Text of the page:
DATING A RICH GIRL
The driveway circles a rocky outcrop.
No matter how rich you are,
granite doesn't take orders.
Out of the car,
legs like stumps growing
out of my own footprints,
I look up at the
north side of a huge frame house,
twice as wide, as high,
as the one I live in,
rough pine shingles
weeding out the weather,
brown with cream trimmings,
stained glass windows,
projecting staircase block
down to snow's deep silence.
But if the eye's to stay with a home,
it must have its color:
ochre, dark olive, chocolate and rust -
shades of sensitivity.
And if there's a need to feel poor,
count the cornices.
How do you knock on the door of such a place?
What right has this fist?
A circular alcove, dark entrance ~
this is not the way to any place that will have me.
Maybe I should think of myself as granite,
the felsic, igneous rock that holds up these fortunes.
Hello there, I’m more than just your daughter's date.
I'm a tor, a massif.
If it wasn't for the likes of me,
you'd be living at the bottom of a sink hole.
I can see Anna through the second floor window.
Once I would have tossed a pebble to get her attention.
But I don't want to leave my feet just yet.
FOR THE SAKE OF ARGUMENT
This is the story my tongue sat on way back then.
I had an audience ready and waiting, eager to hear every detail.
I could have been big man in school yard.
Anyway, we're seated together in the dark back seats of the movie theater.
No, I haven't got to third base. But I've made contact
and, with my speed, I figure there's a good chance of an infield hit.
Christine's beautiful. And classy. Maybe too classy for baseball metaphors.
But she breathes in my right ear. And I'm so nervous, she
breathes for both of us, I look down at my hands. How creepy they are
in the shadow. Like giant spiders. Are these the creatures I want
to represent me down the contours of her knee? They wouldn't know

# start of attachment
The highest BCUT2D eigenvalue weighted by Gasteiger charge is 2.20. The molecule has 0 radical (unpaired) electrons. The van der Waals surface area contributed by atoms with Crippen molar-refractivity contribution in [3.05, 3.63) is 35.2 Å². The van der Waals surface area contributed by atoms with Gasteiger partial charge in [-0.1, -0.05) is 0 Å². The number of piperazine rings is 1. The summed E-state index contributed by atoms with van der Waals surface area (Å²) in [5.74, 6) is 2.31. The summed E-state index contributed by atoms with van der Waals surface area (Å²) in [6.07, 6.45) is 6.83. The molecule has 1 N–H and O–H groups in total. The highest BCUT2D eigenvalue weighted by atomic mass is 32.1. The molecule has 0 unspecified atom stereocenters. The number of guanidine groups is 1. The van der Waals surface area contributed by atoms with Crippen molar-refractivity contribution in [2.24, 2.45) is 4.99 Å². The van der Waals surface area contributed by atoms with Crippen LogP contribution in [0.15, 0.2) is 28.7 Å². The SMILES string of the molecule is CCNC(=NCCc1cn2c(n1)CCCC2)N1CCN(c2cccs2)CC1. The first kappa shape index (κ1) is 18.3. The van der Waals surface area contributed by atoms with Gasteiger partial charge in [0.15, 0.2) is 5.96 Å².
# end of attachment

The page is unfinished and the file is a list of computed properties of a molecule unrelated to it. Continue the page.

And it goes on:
what to look for, and if they did come across something worthwhile
by accident, they'd have no clue what to tell my brain.
I'm thinking maybe I should grow up a little first.
But then how do I keep her close and interested until I do.
I try to watch the movie. It was her choice. Syrupy music. Older people
making love. She sighs when stars kiss, tenses up when they don't.
It's as if she's up there on the screen while I'm pinioned
between arm rests. Luckily the other woman shows up and
the love-fest is disrupted. Christine is clearly disappointed.
I put my arm around her to comfort her. Her head falls on my shoulder.
I'm thinking wait until I tell my buddies about this. But then it hits me...
no... no...for the first time in my life…wait until I don't.
THE BALD GENERATIONS
How much of this can I take...
the old man's bony hands
reaching down to
grasp the child's pink fingers.
How much symbolism
can one man possibly
consume in a day,
one who should be
making the most
of what's left of his memory,
with so much for his
virgin instincts to
surely more out there
in that floating paradise
of color, shape and light
than my grandfather's
They're both bald
as billiard balls.
Maybe that's why
they take their cue
from each other.
John Grey is an Australian poet, US resident. Recently published in New Plains Review, Rockhurst Review and Spindrift with work upcoming in South Carolina Review, Gargoyle, Sanskrit and Louisiana Literature.
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